|July 26, 2012||Posted by Kurt "Telas" Schneider|
…and even if they can, they’ll just ignore them.
Have you ever watched a movie while it’s being made, especially one laden with special effects?
It looks nothing like the finished product, even though you’re watching the raw material. Actors and actresses look badass as they go through their choreographed routines, but the scene is betrayed by the wire-fu cables, chroma-key screen, and the fact that their punches and kicks are inches from hitting anything. (The picture links to its originating article.)
Have you ever watched a ‘magician’ practice his or her tricks? Once you know how it works, there’s no illusion at all, just some distraction, a few clever tricks, and quick hands. But when you’re sitting in the auditorium, even if you know it’s nothing more than sleight of hand, it’s magic.
The same effect is at work in your campaign. Your players will rarely be able to see the wires and borrowed raw materials. Because it’s more fun to play along, they’ll fill in the gaps and ignore the gaping plot holes (sometimes consciously, sometimes subconsciously). So don’t worry too much about making everything ‘perfect’.
In years of gaming, I’ve found that if you can make it fun, the players will usually play along. But:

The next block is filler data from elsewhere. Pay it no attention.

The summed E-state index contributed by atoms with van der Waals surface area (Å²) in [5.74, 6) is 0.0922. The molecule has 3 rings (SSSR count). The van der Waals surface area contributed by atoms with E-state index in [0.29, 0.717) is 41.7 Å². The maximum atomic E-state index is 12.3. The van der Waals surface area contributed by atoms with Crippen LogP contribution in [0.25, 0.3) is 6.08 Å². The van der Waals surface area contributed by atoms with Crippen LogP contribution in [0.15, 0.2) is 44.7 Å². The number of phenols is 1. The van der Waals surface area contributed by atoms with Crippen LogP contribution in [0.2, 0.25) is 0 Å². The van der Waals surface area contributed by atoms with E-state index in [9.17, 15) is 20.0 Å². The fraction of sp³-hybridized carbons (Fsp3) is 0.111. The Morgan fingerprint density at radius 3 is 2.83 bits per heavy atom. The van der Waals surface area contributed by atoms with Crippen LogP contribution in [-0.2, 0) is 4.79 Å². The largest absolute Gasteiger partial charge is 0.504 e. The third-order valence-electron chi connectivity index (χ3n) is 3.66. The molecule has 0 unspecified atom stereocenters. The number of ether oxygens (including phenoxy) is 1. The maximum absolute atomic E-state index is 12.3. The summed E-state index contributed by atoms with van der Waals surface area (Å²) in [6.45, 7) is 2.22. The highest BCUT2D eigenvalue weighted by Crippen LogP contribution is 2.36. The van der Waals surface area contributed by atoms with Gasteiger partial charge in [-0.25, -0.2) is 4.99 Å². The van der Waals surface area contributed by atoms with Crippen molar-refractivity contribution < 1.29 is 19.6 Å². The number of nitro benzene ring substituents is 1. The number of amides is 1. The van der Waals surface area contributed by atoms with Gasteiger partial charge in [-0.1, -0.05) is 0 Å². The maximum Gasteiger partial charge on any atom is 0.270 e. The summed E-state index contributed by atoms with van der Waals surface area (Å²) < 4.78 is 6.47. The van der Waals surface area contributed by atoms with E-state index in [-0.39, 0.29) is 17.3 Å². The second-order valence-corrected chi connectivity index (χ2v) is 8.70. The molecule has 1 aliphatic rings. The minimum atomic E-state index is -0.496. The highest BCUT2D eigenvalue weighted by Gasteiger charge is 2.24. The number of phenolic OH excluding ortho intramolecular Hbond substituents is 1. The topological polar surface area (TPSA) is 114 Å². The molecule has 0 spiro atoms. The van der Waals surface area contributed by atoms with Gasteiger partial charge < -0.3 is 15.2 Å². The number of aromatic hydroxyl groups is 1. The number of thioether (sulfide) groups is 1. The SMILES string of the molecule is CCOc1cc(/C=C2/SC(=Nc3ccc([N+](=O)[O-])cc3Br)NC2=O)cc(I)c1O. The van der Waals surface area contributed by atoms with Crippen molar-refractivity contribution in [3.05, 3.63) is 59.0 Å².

- Some plot holes are too big to cover, or the plot is so convoluted that the hole isn’t apparent until the party is halfway through it. These things happen, especially in gaming, and a good gaming group will help you cover the plot holes, or politely ignore them and go to where the ‘fun stuff’ is.
- Some players do thrive on finding every little flaw in a game. To them, the game is “find the plot hole” or “ruin everyone else’s fun”. My advice is to kick players like this out of your group, if they aren’t willing to change. You do not have a responsibility to please every gamer.
- Some groups develop an adversarial relationship with the GM. I’ve never had one of these develop, but I’ve played in a game where one did, and I left once the game bogged down into a series of arguments. I’ve heard of such games being fun, but haven’t experienced it personally.
Have your players ever helped you cover a plot hole? Or do you have a more antagonistic table, where they’ll use virtual crowbars on every seam, prying for hidden cracks? Do you feel you worry too much about plot holes, NPC motivations, and other structural issues? Sound off in the comments and let us know!